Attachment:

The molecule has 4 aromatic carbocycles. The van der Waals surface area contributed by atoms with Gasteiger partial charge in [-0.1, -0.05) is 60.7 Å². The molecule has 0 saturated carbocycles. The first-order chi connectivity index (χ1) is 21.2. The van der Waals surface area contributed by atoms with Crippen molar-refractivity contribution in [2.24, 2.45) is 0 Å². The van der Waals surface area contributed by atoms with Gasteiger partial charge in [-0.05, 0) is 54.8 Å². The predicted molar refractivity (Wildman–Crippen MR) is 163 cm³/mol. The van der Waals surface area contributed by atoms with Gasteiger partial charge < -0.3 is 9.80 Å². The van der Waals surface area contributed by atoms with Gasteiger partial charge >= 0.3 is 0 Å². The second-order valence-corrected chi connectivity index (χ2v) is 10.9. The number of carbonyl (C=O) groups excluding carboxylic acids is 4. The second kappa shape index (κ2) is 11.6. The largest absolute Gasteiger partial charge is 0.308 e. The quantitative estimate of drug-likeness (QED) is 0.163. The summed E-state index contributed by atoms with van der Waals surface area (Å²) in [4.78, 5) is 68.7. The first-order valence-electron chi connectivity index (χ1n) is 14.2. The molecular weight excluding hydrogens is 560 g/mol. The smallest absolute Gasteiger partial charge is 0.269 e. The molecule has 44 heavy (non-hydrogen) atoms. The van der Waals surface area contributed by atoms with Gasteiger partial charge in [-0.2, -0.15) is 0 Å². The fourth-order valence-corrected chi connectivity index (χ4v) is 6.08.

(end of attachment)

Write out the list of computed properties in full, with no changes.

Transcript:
The molecule has 4 aromatic carbocycles. The van der Waals surface area contributed by atoms with Gasteiger partial charge in [-0.1, -0.05) is 60.7 Å². The molecule has 0 saturated carbocycles. The first-order chi connectivity index (χ1) is 21.2. The van der Waals surface area contributed by atoms with Crippen molar-refractivity contribution in [2.24, 2.45) is 0 Å². The van der Waals surface area contributed by atoms with Gasteiger partial charge in [-0.05, 0) is 54.8 Å². The predicted molar refractivity (Wildman–Crippen MR) is 163 cm³/mol. The van der Waals surface area contributed by atoms with Gasteiger partial charge < -0.3 is 9.80 Å². The van der Waals surface area contributed by atoms with Gasteiger partial charge >= 0.3 is 0 Å². The second-order valence-corrected chi connectivity index (χ2v) is 10.9. The number of carbonyl (C=O) groups excluding carboxylic acids is 4. The second kappa shape index (κ2) is 11.6. The largest absolute Gasteiger partial charge is 0.308 e. The quantitative estimate of drug-likeness (QED) is 0.163. The summed E-state index contributed by atoms with van der Waals surface area (Å²) in [4.78, 5) is 68.7. The first-order valence-electron chi connectivity index (χ1n) is 14.2. The molecular weight excluding hydrogens is 560 g/mol. The smallest absolute Gasteiger partial charge is 0.269 e. The molecule has 44 heavy (non-hydrogen) atoms. The van der Waals surface area contributed by atoms with Gasteiger partial charge in [-0.2, -0.15) is 0 Å². The fourth-order valence-corrected chi connectivity index (χ4v) is 6.08.